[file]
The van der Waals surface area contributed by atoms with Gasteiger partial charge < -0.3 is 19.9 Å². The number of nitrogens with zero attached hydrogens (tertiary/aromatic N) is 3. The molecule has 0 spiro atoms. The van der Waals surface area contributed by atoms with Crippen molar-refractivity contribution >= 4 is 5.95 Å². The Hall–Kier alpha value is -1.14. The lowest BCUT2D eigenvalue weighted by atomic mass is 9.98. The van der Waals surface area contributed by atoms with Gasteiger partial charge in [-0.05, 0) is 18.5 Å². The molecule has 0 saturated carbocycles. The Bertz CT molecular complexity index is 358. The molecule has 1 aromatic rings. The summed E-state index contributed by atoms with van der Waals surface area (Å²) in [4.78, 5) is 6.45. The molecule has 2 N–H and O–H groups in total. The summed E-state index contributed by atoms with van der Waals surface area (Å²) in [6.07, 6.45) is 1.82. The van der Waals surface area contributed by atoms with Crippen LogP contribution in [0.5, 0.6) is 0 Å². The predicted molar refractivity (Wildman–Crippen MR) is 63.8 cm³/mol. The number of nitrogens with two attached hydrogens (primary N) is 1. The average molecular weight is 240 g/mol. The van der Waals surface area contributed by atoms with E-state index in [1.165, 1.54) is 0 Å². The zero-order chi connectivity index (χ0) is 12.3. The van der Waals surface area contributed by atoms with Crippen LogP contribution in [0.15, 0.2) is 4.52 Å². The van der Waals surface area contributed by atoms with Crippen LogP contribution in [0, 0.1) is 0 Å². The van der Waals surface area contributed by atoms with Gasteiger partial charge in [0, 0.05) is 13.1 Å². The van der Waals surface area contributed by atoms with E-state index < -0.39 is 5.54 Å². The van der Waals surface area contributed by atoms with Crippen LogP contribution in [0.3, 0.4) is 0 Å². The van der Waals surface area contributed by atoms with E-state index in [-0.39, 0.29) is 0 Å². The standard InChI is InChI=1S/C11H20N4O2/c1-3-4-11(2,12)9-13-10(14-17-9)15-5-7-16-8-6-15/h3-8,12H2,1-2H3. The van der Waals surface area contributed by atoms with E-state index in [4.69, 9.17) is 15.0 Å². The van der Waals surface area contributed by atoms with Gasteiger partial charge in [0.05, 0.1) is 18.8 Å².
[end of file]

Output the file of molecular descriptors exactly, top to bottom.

The van der Waals surface area contributed by atoms with Gasteiger partial charge < -0.3 is 19.9 Å². The number of nitrogens with zero attached hydrogens (tertiary/aromatic N) is 3. The molecule has 0 spiro atoms. The van der Waals surface area contributed by atoms with Crippen molar-refractivity contribution >= 4 is 5.95 Å². The Hall–Kier alpha value is -1.14. The lowest BCUT2D eigenvalue weighted by atomic mass is 9.98. The van der Waals surface area contributed by atoms with Gasteiger partial charge in [-0.05, 0) is 18.5 Å². The molecule has 0 saturated carbocycles. The Bertz CT molecular complexity index is 358. The molecule has 1 aromatic rings. The summed E-state index contributed by atoms with van der Waals surface area (Å²) in [4.78, 5) is 6.45. The molecule has 2 N–H and O–H groups in total. The summed E-state index contributed by atoms with van der Waals surface area (Å²) in [6.07, 6.45) is 1.82. The van der Waals surface area contributed by atoms with Crippen LogP contribution in [0.5, 0.6) is 0 Å². The predicted molar refractivity (Wildman–Crippen MR) is 63.8 cm³/mol. The number of nitrogens with two attached hydrogens (primary N) is 1. The average molecular weight is 240 g/mol. The van der Waals surface area contributed by atoms with E-state index in [1.165, 1.54) is 0 Å². The zero-order chi connectivity index (χ0) is 12.3. The van der Waals surface area contributed by atoms with Crippen LogP contribution in [0.15, 0.2) is 4.52 Å². The van der Waals surface area contributed by atoms with Crippen LogP contribution in [0, 0.1) is 0 Å². The van der Waals surface area contributed by atoms with Gasteiger partial charge in [0, 0.05) is 13.1 Å². The van der Waals surface area contributed by atoms with E-state index < -0.39 is 5.54 Å². The van der Waals surface area contributed by atoms with Crippen LogP contribution in [0.3, 0.4) is 0 Å². The van der Waals surface area contributed by atoms with E-state index in [-0.39, 0.29) is 0 Å². The standard InChI is InChI=1S/C11H20N4O2/c1-3-4-11(2,12)9-13-10(14-17-9)15-5-7-16-8-6-15/h3-8,12H2,1-2H3. The van der Waals surface area contributed by atoms with E-state index in [4.69, 9.17) is 15.0 Å². The van der Waals surface area contributed by atoms with Gasteiger partial charge in [0.05, 0.1) is 18.8 Å².